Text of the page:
I’ve been flying my Skywalker Carbon for two years now, it was my second FPV plane, the first being a delta wing. I prefer the design of the skywalker due to it’s landing gear. I find hand launching a heavy delta wing can be very difficult and you really need a decent landing strip which I rarely have access to.
When I built the Skywalker I didn’t really know what I wanted to do with it, so I assembled it first and then fitted the electronics later. This meant that everything was messy, wiring was too long, and it was held in with tape and velcro.
Recently my landing gear has started to fail – more specifically, the fuselage the landing gear is attached to. After two years of landing on pretty rough terrain like dirt roads, the small piece of balsa had begun to tear the foam away, and failure was imminent.
I decided that I would design and 3d print some new landing gear which would suit the plane better than the metal ones, and do a tidy-up of the planes electronics as part of the process. Firstly I did some sketches of what I wanted it to look like and how the different pieces would fit together.
My design goals for the landing gear were:
- Be strong enough to handle rough surfaces.
- Spread the stress of landing across the foam to avoid further damage to the fuselage.
- Be quickly replaceable if it breaks, and/or break-away from the fuselage in the event of a hard landing.
I designed the gear in three parts. The lower two parts are held together with zipties through the holes in the front. The ‘hovering’ top plate is what will be mounted inside the fuselage, four bolts will compress the foam between the two plates. The top plate also holds the battery with velcro and strap.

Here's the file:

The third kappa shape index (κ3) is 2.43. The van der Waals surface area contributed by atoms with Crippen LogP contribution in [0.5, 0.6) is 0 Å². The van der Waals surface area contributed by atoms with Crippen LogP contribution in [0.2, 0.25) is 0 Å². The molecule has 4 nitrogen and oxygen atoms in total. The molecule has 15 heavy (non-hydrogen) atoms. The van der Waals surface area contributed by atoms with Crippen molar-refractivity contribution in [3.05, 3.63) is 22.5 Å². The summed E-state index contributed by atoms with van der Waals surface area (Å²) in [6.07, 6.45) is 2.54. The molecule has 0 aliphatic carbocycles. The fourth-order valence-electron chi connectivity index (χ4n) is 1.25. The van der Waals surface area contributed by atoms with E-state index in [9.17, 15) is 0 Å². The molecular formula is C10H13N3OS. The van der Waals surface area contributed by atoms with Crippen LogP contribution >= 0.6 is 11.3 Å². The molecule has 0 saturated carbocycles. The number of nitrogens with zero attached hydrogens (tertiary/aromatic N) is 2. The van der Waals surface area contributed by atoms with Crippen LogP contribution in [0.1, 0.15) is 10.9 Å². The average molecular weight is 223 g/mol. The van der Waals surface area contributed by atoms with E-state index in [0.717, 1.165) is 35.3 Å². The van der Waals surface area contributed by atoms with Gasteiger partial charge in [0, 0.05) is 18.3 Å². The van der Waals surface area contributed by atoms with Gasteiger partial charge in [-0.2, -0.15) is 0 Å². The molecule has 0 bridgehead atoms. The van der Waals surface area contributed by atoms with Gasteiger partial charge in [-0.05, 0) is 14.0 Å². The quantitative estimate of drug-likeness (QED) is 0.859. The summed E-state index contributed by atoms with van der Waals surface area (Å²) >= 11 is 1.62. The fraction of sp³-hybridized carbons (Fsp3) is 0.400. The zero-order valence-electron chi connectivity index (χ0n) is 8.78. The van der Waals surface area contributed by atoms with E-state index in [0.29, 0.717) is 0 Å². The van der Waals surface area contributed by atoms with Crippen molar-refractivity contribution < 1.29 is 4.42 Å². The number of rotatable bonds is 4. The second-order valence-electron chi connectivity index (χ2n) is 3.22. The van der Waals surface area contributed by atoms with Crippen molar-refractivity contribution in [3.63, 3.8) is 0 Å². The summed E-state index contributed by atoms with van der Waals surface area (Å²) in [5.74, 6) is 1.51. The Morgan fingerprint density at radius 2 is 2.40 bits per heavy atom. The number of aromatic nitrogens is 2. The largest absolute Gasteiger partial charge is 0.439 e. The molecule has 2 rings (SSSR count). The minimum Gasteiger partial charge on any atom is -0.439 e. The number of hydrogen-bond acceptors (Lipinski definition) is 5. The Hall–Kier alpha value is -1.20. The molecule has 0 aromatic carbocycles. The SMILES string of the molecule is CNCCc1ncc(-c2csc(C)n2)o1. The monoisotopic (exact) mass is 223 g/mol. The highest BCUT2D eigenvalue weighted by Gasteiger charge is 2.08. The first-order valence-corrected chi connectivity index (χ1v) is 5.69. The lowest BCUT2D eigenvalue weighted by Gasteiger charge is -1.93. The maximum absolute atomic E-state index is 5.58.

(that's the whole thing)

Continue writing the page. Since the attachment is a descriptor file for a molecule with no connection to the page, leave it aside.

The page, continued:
Landing gear finished and mounted! The plane sits a lot lower than before, I am hoping this won’t affect the take off. The new 3d printed gear assembly is also about 15g lighter than the old metal one.
You can download the STL file here: http://www.thingiverse.com/thing:1936544
Next I decided to pull all the electronics out and move all the ‘smarts’ to the top bay of the plane. This is in preparation for my plans to install a gimbal on the nose. When I do this, I’ll need to move the battery far back in the bay to balance the plane properly.
I decided to cut a hole in the side of the plane so I could properly access the fuselage and tidy everything up. Later on I may make a hinge for it, but I don’t expect to have to open it up that often.
I have three BECs (5v servos, 5v ancillary and 12v fpv) and an APM power module which I wanted to keep tidy and out of the way of the battery. I decided to design and 3D print a little ‘organizer’.
Everything sits neatly in the 3d printed organizer. The print weighs only a few grams as the walls are only 1mm thick.
The balsa ‘shelf’ slides into position at the back of the fuselage and allows maximum space for the battery. There’s also an airhole at the back of the fuselage to allow for airflow over the BECs from front to rear.
You can download the STL file here: http://www.thingiverse.com/thing:1936561
I moved the APM 2.5 board and receiver to the top bay of the Skywalker fuselage. I had to change the board orientation parameters and perform an accelerometer calibration after moving the APM. Once I test that everything works OK, I will come back and shorten some of these cables to tidy it up too.
Finally, I upgraded my receiver from an X8R to a L9R for longer range and wanted a better way of mounting the antenna paddles. I found this design on thingiverse and cut a hole to mount the paddles and antenna flush with the foam. It’s held in with a little hotglue.
With these changes there’s now plenty of space for the fuselage to place the battery wherever I want without worrying about damaging the electronics.
Ready to fly!